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The 1978 Atari 2600 video game Basketball was a simple game of one-on-one basketball playable by one or two players. It was very well received, largely because it was one of the few early Atari 2600 titles to have a true single player feature with an AI-controlled opponent.
Reviewers described Basketball as "that rare game that plays well solitaire or with a human opponent", and noted that "the game definitely captures the flavor of basketball".
Following its success, Atari decided to revamp the title for both a 1979 arcade release and a version for their new 8-bit computer, the Atari 800. The arcade release certainly featured much better graphics than the original Atari 2600 title, but, for whatever reason, Atari chose to render those graphics in black and white...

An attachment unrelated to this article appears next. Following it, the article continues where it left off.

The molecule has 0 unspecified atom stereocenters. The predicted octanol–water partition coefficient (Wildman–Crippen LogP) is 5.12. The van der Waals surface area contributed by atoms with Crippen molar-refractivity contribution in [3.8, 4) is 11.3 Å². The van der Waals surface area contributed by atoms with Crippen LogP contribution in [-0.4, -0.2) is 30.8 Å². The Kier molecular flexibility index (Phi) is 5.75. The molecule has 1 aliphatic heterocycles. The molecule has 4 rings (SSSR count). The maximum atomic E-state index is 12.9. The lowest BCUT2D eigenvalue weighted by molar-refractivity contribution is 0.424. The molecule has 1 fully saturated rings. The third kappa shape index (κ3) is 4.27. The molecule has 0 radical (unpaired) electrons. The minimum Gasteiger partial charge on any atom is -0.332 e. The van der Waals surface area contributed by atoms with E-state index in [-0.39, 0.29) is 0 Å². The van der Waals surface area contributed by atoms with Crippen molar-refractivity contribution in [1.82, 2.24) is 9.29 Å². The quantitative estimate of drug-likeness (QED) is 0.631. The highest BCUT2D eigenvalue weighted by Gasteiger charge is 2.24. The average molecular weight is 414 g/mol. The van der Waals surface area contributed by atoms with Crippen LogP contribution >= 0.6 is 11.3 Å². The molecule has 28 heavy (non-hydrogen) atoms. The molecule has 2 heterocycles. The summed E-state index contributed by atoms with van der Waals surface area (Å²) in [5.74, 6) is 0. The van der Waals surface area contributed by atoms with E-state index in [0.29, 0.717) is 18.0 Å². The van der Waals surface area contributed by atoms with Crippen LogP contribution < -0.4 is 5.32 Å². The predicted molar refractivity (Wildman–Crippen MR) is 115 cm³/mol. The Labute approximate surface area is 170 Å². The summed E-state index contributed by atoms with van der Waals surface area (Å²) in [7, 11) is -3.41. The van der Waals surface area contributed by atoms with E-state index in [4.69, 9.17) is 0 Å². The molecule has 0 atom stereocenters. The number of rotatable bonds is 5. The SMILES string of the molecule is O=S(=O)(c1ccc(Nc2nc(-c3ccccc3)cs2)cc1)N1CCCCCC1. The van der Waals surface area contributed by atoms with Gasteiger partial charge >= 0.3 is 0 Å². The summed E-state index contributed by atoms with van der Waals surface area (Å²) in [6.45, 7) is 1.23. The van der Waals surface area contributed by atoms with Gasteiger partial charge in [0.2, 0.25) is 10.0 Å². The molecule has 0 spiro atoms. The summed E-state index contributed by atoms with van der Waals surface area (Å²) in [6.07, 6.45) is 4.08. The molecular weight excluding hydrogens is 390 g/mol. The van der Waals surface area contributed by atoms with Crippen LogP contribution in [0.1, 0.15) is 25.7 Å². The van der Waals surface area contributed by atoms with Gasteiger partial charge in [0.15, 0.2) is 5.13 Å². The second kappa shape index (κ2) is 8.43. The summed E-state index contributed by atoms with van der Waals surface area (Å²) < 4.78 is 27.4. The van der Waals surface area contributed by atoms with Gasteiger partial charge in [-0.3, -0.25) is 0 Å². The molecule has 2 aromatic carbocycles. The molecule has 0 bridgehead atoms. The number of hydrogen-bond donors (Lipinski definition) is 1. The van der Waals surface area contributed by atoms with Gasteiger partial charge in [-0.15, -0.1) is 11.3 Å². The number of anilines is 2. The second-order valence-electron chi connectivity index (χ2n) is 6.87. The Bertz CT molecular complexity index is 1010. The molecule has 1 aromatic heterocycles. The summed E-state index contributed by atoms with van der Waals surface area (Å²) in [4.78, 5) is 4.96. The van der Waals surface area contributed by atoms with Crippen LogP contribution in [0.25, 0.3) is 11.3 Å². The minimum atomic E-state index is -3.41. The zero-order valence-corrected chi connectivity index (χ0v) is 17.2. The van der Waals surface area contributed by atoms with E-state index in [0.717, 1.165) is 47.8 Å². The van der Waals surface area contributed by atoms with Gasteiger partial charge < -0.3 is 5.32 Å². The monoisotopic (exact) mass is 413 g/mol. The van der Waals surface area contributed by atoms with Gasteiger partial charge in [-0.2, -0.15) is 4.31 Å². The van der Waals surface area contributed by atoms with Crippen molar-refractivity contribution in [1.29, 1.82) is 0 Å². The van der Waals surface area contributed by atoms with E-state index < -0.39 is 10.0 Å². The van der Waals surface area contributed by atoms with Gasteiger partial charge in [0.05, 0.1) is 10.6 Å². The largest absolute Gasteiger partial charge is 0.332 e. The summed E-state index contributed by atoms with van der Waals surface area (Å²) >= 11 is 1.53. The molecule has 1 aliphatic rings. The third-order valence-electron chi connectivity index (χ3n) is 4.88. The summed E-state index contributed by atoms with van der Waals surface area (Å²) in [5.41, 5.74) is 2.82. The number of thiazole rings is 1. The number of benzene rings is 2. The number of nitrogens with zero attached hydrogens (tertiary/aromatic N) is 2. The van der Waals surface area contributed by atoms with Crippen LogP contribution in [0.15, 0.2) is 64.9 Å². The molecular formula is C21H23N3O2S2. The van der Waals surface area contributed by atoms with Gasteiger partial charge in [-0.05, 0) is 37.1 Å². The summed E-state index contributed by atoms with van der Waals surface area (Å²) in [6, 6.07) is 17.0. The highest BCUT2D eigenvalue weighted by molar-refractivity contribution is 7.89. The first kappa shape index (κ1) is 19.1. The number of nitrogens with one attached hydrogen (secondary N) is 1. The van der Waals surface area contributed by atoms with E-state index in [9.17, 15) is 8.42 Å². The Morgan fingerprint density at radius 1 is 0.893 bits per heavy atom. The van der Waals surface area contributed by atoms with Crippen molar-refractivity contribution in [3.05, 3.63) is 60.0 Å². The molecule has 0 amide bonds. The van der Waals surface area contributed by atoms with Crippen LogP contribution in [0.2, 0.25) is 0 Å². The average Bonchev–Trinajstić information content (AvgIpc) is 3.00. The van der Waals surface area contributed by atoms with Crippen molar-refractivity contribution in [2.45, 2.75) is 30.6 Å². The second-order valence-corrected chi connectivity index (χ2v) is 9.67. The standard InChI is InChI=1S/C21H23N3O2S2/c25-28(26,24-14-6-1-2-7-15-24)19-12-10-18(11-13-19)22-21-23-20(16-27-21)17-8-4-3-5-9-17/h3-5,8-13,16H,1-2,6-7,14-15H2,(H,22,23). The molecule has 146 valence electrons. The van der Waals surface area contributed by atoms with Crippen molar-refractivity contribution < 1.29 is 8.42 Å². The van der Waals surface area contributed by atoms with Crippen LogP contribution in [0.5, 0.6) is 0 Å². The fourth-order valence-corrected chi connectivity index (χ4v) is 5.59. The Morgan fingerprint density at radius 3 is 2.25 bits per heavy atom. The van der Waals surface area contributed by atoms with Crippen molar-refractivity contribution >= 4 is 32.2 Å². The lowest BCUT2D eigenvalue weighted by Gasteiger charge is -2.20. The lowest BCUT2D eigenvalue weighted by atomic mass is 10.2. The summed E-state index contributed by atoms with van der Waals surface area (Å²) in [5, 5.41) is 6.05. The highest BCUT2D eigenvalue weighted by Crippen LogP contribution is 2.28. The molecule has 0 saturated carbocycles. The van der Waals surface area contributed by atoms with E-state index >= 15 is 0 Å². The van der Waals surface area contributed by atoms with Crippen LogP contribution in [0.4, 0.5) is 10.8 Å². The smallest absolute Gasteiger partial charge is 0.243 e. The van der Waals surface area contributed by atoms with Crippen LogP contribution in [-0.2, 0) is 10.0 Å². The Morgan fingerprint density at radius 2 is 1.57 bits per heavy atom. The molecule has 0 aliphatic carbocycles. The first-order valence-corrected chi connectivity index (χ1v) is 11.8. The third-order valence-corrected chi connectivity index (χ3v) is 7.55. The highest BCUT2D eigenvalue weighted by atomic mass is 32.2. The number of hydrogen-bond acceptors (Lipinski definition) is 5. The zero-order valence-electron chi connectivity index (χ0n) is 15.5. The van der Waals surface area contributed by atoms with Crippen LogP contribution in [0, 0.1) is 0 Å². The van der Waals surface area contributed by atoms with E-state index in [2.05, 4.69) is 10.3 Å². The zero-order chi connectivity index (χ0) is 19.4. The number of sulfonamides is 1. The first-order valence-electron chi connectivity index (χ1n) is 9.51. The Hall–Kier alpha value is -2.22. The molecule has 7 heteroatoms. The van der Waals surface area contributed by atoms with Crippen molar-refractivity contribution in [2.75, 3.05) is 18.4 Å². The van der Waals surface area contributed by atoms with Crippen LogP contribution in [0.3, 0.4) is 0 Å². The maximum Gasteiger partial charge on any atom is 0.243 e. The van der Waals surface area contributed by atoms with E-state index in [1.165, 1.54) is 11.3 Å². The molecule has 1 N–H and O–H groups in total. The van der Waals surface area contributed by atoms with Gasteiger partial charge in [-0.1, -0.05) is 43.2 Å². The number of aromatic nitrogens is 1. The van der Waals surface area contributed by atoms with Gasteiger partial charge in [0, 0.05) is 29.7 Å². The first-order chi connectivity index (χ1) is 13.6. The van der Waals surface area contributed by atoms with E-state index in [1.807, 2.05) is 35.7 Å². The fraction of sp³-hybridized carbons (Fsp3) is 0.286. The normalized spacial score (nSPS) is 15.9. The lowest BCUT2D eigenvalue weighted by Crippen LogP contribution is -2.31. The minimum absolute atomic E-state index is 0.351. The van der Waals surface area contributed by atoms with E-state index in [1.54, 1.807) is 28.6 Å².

The Atari 800 version, however, was released in full colour...
Although both versions were programmed by different people, they both featured a playable black character.
Illustrated black characters had been featured in printed video game literature and manuals before 1979, but these two versions of Basketball from Atari marked the first time in video game history that you could actually tell that a black person was being represented in-game.
It was a big deal at the time and garnered a lot of press attention, whether that shows how much we've progressed since then or not I shall leave for you to decide, but it's worth noting that thirty years after Basketball's release, a 2009 study published by the University of Southern California titled "The virtual census: representations of gender, race and age in video games" showed that African Americans were finally beginning to appear in video games in proportion to their numbers in the real world.
However it was quick to point out that black characters still tend to appear mainly in sports games and in titles that reinforce stereotypes.
Find all our previous "Video Game Firsts" articles here.
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